If the image of Moutou Tawai is pale and interesting, the photographs in the adjoining space explode with experiments in florid color, featuring lurid museum curios spilling out from black backgrounds; orange toadstools; a plaster-cast head floodlit with indigo; and sickly green, deformed animal fetuses. But the impulse to aestheticize and poeticize rather than document or explain is still present: enlargement, lush lighting, black backgrounds, an aura of elegy—all boxes ticked.
A pair of images in this section marks Pardington’s most recent forays into the archive. Excerpted from the series Childish Things (2015), these are much-enlarged segments from a young boy’s letters to his uncle in the 1860s, which were found among the papers of his father, the physician and photographer Alfred Charles Barker of Canterbury, New Zealand. The letters are written on lined schoolroom paper with a quill pen, but Pardington cropped and magnified the child’s misspelled writing such that only a word or phrase confronts the viewer. One of these words is “photography”—a technical term coined only twenty-odd years earlier, and tricky for a child to spell. Indeed, the lad made a hash of it, but he laboriously and neatly corrected his errors. In a nod to Colin McCahon (another New Zealand artist fascinated by the expressiveness of handwriting and its relationship to the self), the other photographed and enlarged phrase is “I am.” It too, tellingly, contains a crossed-out, corrected stumble. Pardington has captured how handwriting and photographic portraits share that poignant Barthesian “this-has-been” quality. Young Arthur Llewellyn Barker, with his inky fingers and tongue stuck out in concentration, was really once present and is now dead.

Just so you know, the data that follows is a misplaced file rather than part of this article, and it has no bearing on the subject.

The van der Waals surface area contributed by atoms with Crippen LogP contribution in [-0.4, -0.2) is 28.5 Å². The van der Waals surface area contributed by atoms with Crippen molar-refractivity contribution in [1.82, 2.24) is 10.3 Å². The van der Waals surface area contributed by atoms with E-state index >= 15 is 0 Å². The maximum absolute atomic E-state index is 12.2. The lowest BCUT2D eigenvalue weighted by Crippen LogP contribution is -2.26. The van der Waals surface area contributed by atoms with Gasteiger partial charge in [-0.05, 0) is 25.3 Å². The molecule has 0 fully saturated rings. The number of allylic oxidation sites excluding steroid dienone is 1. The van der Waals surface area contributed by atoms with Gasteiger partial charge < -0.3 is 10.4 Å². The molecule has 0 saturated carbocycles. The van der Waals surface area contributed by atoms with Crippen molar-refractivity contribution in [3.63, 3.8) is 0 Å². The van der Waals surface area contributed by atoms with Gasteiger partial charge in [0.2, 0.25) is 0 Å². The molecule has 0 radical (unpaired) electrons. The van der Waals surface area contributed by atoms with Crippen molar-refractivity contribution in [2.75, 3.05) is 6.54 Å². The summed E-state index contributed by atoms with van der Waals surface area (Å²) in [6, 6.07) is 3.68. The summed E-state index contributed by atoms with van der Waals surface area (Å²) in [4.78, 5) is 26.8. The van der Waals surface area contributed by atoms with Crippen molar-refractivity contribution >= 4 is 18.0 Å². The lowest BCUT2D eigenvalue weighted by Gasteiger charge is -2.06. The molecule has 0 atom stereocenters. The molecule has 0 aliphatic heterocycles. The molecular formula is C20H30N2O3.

Gaudiness is (mostly) reined back in the latest, largest, and most elaborate of the still lifes: the jewel-like series that hangs in the centerpiece of the gallery against rich blue walls decorated with the romantic font used for the show’s title. These complex assemblages are homages to the Dutch sixteenth- and seventeenth-century vanitas tradition. They share a piling up of detail on detail and trompe l’oeil qualities. Yet in Pardington’s case, the hyperrealism of Willem Claeszoon Heda or Jan Vermeulen is mischievously turned back on itself; this luscious photographic verisimilitude is indeed a photograph. Pardington has also experimented with printing onto a gesso ground that gives a hard matte finish, which only increases the painterly look—one almost peers closer to try to see nonexistent brushstrokes.